Doyle, Erik and "The Mouth." The iconic names of poker's stars from another generation are proving that their games are still among the elite some four hours into play on Day 2 A/B. Each will bring in at least 125 big blinds into the last level before the dinner break and if you were looking for a picture of comfort at the felt in the WSOP main event, you'll find exactly that at each of their tables.
The fans in attendance can't actually see what's going on at Doyle Brunson's table, but his rail is still significant as the iconic hat signals fans to stop and take notice of the appearance of the greatest legend in the game. Brunson continues to share smiles and conversation with his table, and before the end of the last level, he doubled to 170,000 in chips, enough to place him in the top 1 percent of the field.
"Poker is unlike any other professional game or sport," said Tim Fiorvanti, a senior writer for Bluff magazine. "Doyle Brunson is a living legend who can still participate in the game that he made famous. If he were to make a deep run in the main event it would further solidify his place in the history of the game."
Erik Seidel may not have the glorified history like Brunson's, but he does have eight WSOP bracelets and an immortalized runner-up finish in the WSOP main event in the movie "Rounders." Seidel's stack of 189,000 in chips is among the best right now and his success shouldn't be much of a surprise to anyone. The Mayfair-made star has five WSOP cashes in 2013 and is seated with comedian Ray Romano. Perhaps coincidentally, Romano's stack has dwindled so far on Tuesday.
Mike "The Mouth" Matusow is far from his chirpy self Tuesday and his calm demeanor is far from the boisterous, outgoing Matusow who has graced the ESPN broadcasts for years. Seated with defending main event champion Greg Merson, Matusow has chipped up more than 100,000 and is looking to add to his 2013 success, which already includes a bracelet win and a victory in the 2013 National Heads-Up Poker Championships.
Why have these three been successful so far on Day 2?
"Veteran players are really good at picking off short stacks, and to start Day 2, you have a lot of short stacks," said Vin Narayanan, editor-in-chief of Casino City Times. "There will be periods of consolidation, but there were a lot of short stacks to start the day."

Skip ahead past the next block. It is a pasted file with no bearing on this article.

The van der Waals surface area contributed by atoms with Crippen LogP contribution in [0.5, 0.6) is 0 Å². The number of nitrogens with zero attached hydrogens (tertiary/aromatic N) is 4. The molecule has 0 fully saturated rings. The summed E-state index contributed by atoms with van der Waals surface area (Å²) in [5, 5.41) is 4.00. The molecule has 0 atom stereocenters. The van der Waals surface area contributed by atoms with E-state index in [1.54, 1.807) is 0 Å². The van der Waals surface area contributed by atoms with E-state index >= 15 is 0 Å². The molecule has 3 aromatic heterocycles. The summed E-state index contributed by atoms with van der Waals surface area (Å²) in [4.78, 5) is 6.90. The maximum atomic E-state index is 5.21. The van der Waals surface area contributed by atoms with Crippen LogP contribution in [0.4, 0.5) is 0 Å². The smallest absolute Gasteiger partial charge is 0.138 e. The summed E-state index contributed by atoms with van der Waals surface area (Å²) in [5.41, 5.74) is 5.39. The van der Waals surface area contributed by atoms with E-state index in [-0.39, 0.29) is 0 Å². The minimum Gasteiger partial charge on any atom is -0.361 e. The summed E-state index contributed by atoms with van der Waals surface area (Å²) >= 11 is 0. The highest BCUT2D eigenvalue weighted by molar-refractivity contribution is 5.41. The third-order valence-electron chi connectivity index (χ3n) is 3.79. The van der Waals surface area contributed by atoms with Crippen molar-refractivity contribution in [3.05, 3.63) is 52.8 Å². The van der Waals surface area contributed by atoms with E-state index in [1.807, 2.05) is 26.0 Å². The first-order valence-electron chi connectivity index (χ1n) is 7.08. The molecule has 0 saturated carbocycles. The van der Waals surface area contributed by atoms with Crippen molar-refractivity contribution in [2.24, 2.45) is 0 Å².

From a mental standpoint, the fear of busting out on Day 1 has been removed and many amateurs are now back in the "living the dream" phase. After so many hours at the table over their careers, the experienced pros definitely recognize these spots and are ready to pounce.
While they may stand out to fans, these three are far from the only ones making the most of their main events:
Greg Merson continued to build during the past level thanks to a key win with A-Q>Q-Q.
Joe Cada has played relatively conservative but has topped the 40,000-chip mark for the first time this tournament.
Sergio Castelluccio is the current leader of the field with 260,000 in chips.
Actor Kevin Pollak doubled up his stack from the last level.
Annette Obrestad, the first WSOP Europe main event champion, has more than 200,000 in chips.
Cricket icon Shane Warne still hasn't drawn any crowds here at the Rio, but continues to chip up. He eclipsed the 150,000 mark during Level 8.
Cash game specialist Daniel Cates has never been one for patience and composure in tournaments, but he has nearly 200,000 in the main event.
Small blinds: The tournament staff is removing all the green 25 denominational chips. Blinds are now 400/800 with a 100 ante. The orange section in Amazon (Day 2A) is down to its final few tables. This room is starting to feel really big. Russell Thomas and Jake Balsiger are keeping their dreams of back-to-back final tables alive. Recent eliminations include Barry Greenstein, Chris Klodnicki, Brian Rast, Martin Staszko, Joe Tehan and Johnny Lodden.